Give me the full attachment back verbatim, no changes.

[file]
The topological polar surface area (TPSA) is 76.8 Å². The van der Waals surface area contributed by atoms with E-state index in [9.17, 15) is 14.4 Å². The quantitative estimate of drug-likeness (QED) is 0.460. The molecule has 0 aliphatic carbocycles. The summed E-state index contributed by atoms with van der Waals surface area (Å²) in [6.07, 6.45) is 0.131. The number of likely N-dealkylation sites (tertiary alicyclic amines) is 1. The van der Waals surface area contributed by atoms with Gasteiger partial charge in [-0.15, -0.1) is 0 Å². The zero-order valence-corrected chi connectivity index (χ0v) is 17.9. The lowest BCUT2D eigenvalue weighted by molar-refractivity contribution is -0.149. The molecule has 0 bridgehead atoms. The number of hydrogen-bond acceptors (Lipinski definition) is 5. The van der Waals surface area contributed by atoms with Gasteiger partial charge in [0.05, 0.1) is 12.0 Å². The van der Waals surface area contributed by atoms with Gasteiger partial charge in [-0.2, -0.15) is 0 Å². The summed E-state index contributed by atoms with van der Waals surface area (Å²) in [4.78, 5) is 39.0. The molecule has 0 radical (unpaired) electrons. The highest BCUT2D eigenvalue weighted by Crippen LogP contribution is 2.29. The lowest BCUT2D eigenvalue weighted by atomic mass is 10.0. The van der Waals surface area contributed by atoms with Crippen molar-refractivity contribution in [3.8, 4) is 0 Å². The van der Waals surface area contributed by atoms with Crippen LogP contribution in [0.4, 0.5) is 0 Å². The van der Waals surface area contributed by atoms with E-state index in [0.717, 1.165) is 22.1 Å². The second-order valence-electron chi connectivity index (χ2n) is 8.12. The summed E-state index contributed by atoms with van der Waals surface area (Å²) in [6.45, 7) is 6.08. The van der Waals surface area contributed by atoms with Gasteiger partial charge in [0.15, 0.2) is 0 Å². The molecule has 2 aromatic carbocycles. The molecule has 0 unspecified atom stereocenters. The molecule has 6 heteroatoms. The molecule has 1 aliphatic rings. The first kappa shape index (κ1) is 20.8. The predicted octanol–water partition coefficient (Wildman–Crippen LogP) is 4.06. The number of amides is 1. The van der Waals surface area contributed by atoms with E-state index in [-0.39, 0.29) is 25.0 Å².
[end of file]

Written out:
The topological polar surface area (TPSA) is 76.8 Å². The van der Waals surface area contributed by atoms with E-state index in [9.17, 15) is 14.4 Å². The quantitative estimate of drug-likeness (QED) is 0.460. The molecule has 0 aliphatic carbocycles. The summed E-state index contributed by atoms with van der Waals surface area (Å²) in [6.07, 6.45) is 0.131. The number of likely N-dealkylation sites (tertiary alicyclic amines) is 1. The van der Waals surface area contributed by atoms with Gasteiger partial charge in [-0.15, -0.1) is 0 Å². The zero-order valence-corrected chi connectivity index (χ0v) is 17.9. The lowest BCUT2D eigenvalue weighted by molar-refractivity contribution is -0.149. The molecule has 0 bridgehead atoms. The number of hydrogen-bond acceptors (Lipinski definition) is 5. The van der Waals surface area contributed by atoms with Gasteiger partial charge in [0.05, 0.1) is 12.0 Å². The van der Waals surface area contributed by atoms with Gasteiger partial charge in [-0.2, -0.15) is 0 Å². The summed E-state index contributed by atoms with van der Waals surface area (Å²) in [4.78, 5) is 39.0. The molecule has 0 radical (unpaired) electrons. The highest BCUT2D eigenvalue weighted by Crippen LogP contribution is 2.29. The lowest BCUT2D eigenvalue weighted by atomic mass is 10.0. The van der Waals surface area contributed by atoms with Crippen molar-refractivity contribution in [3.8, 4) is 0 Å². The van der Waals surface area contributed by atoms with Crippen LogP contribution in [0.4, 0.5) is 0 Å². The van der Waals surface area contributed by atoms with E-state index in [0.717, 1.165) is 22.1 Å². The second-order valence-electron chi connectivity index (χ2n) is 8.12. The summed E-state index contributed by atoms with van der Waals surface area (Å²) in [6.45, 7) is 6.08. The van der Waals surface area contributed by atoms with Gasteiger partial charge in [0.15, 0.2) is 0 Å². The molecule has 2 aromatic carbocycles. The molecule has 0 unspecified atom stereocenters. The molecule has 6 heteroatoms. The molecule has 1 aliphatic rings. The first kappa shape index (κ1) is 20.8. The predicted octanol–water partition coefficient (Wildman–Crippen LogP) is 4.06. The number of amides is 1. The van der Waals surface area contributed by atoms with E-state index in [-0.39, 0.29) is 25.0 Å².